Saturday, December 7, 2013


I cannot seem to think of a proper beginning to this blog post seeing as it most likely marks another end. A couple weekends ago I climbed to the top of Misti, a 19, 393 foot volcano with sixteen other Calvin students. It was physically the hardest thing I have ever accomplished, but also the most beautiful. Though I would love to pour out thoughts from this experience, I will save the stories for later. I would like to dedicate this last post to a few strong women.

The strong women I encountered in Arequipa altered my life in more ways than one.

My mamá Lupe: Lupe has a rare faith. She displays a life of one fully devoted to God. She helped me to develop a profound respect and desire for God in all circumstances. She taught me how God provides the peace, joy, and grace to complete the day in his work. She has loved me and cared for me. She calls me daughter.

My sister Carmen: Carmen has a depth of wisdom, but also deep joy. She shares with me wisdom from her many life experiences, but she brings abundant laughter to my days. She takes me out dancing and she is the most animated, delightful storyteller I have ever met. Each day we eat lunch together and she recounts the adventures of the day, tells stories of faith, or we simply “be” together.

Gabi: Since the beginning Gabi has affectionately steered me in the right direction when she notices me veer off course. She generously gives hugs and genuinely takes time to get to know my deepest self. Gabi shows maturity beyond her years and because we have spent the most time together, she knows many of my quirks and flaws yet shamelessly loves me anyways. She knows my knack for getting into sticky situations, my incapability to eat a meal (or snack) without spilling on myself, my bubbly excitement each day when I first see her, or my sleepiness after a long night of studies. One particularly difficult week, she remarked, “Emi, let’s go shopping” and she bought me a caramel latte and loved on me extra.

Marina: Marina works for my family as a cook and a nanny for Joaquín. In one word, Marina is strength. Her life has been a constant struggle to stay afloat, yet the sound of her laugh rings through the house and her faith in the Lord is courageous. She narrated many of her life stories through our days together and cared for me as a friend.

Azucena: When I arrived at my first art class, I sat at a table covered with fragments of paint and pencil shavings. I stared at the colors feeling unlike my usual extraverted self.  I felt like someone had plastered a sign on me that read, “Who wants to sit with the foreigner?” Azucena did. She sat down next to me and commenced a stream of friendly chatter. I was struck by her evident kindness, genuine heart, and personality, though I wasn’t entirely sure if her company was a charity or real.

I soon found out, it was most definitely real. Five hours of class each week we chatted, painted, laughed and created. I watched in delight as our friendship effloresced over time and our trust in one another deepened. A few weeks ago, Azucena’s mamá passed away. I went to the hospital that day with tears and prayers. Azucena’s friendship and trust are unforgettable gifts. Even after her mom passed, she persisted in full joy. She continued to tell me stories of her incredible mamá and she loved me in patience and kindness.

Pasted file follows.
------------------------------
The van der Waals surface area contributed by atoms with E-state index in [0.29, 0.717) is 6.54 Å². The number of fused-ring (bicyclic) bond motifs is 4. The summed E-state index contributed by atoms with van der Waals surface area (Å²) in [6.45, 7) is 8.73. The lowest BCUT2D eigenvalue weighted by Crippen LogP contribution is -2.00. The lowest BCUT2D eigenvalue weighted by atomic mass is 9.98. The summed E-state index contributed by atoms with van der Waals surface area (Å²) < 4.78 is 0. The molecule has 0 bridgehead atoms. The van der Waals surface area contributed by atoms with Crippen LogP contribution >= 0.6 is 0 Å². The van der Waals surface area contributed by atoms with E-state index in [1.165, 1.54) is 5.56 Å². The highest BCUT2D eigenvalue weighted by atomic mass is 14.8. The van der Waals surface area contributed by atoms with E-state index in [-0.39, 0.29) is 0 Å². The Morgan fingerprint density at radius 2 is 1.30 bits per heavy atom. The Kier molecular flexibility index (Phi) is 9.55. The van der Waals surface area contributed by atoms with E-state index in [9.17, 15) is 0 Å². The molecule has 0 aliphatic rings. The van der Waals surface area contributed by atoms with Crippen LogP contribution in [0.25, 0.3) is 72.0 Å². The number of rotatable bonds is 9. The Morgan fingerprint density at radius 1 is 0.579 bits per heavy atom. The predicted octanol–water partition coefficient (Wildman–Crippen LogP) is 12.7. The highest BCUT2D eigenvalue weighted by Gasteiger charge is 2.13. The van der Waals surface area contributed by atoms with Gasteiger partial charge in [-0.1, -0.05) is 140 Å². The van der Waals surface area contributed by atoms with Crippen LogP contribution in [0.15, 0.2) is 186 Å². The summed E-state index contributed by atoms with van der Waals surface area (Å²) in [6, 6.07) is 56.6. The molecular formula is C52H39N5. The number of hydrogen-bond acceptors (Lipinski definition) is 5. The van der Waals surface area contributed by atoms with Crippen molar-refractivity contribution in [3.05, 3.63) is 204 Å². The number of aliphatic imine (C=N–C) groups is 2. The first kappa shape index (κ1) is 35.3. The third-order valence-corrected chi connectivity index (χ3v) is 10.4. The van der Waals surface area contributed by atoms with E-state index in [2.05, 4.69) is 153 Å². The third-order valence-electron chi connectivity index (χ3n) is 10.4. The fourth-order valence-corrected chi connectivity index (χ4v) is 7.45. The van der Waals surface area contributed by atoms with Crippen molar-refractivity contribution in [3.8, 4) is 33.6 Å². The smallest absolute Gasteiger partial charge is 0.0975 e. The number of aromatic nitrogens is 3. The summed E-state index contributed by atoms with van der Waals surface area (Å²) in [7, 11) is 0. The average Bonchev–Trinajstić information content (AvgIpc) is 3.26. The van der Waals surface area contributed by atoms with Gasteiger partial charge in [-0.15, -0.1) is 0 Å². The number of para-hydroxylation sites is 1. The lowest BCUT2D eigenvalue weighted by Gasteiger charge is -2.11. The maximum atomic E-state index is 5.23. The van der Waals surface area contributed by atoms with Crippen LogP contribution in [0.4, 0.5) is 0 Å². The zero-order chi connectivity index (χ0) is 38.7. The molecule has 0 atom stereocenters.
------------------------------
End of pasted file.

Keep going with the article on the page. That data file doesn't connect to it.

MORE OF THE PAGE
These strong women have each transformed me in many ways. They audaciously face each day with a desire to fully live. With their guidance, I realized that I too, am a strong woman. I’ve learned weakness when I attempt control and watched as all the pieces I tried to hold quickly scattered to the wind. But I’ve learned strength in God.

Ordinarily, the future represents an abyss of unknown, but God is always known. He takes me by the hand and offers energy, joy and peace sufficient for the day. Though each step I take may bring me to unknown places, I am a strong woman with the Lord’s constant presence. The joy of the Lord is my strength and indeed it is well with my soul.

Monday I leave Arequipa to head to Lima. Goodbyes will hurt, but also remind me of the blessings. As my friend Jamie says, life is a game of catch with God in which we are the playful puppies. Sometimes, life tempts us to hold the ball in our mouth because the time has been so sweet, but it would be far more exciting if we let it go and let God throw it once again.

I’m letting the ball down. I’m seeking presence in the day whether presence means baking tres leches with Lupe, cuddling with Joaquín, gazing at the rosy volcanoes at dusk, or moving on to the next adventure. Where will you throw the ball next? Who will I encounter? In what ways will I be transformed?

“Language barriers
Made no difference at all.
When you’re truly cared for,
There’s no purpose for walls.”
- Sleeping At Last

1 comment:

  1. Paz Emily, Plan to see on campus next year? I'm not there that often, but I'll be looking for you. Shalom, Neal.